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Although the concept of altered state of consciousness (ASC) is problematic regarding its definition, scope and limits, there is no doubt that ASCs exist. As a concrete example of this I here bring about the case of drug-induced derealization. I first describe, mainly in a phenomenological perspective, the effects that certain so-called hallucinogenic substances have on the human psyche. I specifically focus on the effect of derealization, which we can define as the feeling that the external world is unreal, distant, strange or devoid of sense. Then I approach both the phenomenology and the epistemology of perception through the analysis of the relationship between the content of sensory experience and its conceptualization. This should allow us to understand derealization in terms of a deficient or inadequate relation holding between the experience of the world and its conceptualization, as the latter renders meaningful the former. Lastly, I will sketch a theory of Kantian and enactivist inspiration in an effort to explain how we acquire and maintain the feeling that the external world is real (this is to say, our sense of reality), and how we may lose it. More generally, in this article I endeavor to show that mental phenomena produced by the ingestion of psychedelic substances are an optimal way to study ASC in a rigorous and prolific manner, whether scientifically or philosophically.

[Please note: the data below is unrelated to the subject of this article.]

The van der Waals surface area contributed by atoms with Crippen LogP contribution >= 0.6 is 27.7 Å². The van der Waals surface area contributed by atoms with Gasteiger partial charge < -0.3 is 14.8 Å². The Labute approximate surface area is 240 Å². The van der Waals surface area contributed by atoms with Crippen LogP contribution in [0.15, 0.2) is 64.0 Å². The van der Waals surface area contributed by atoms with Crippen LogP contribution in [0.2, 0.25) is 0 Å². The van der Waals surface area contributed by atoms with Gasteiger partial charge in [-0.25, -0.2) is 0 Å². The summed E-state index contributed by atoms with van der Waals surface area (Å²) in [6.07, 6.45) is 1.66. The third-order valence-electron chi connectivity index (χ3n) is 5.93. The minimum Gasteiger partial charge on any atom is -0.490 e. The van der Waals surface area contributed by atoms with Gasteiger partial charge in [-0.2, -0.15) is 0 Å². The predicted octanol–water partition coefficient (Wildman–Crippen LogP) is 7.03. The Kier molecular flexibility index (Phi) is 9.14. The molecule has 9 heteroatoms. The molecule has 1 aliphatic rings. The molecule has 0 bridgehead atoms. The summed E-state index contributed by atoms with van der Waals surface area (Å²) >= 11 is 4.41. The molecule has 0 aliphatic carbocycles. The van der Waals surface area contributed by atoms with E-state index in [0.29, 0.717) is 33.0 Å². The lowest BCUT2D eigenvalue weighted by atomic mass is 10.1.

Pour citer cet article :González Juan C. (2017/1). Pharmacogenic Derealization as a Paradigmatic ASC. In Dumas Guillaume & Fortier Martin & González Juan C. (Eds), Debating altered states of consciousness: Pitfalls of past research and rising new paradigms, Intellectica, 67, (pp.81-95), DOI: n/a.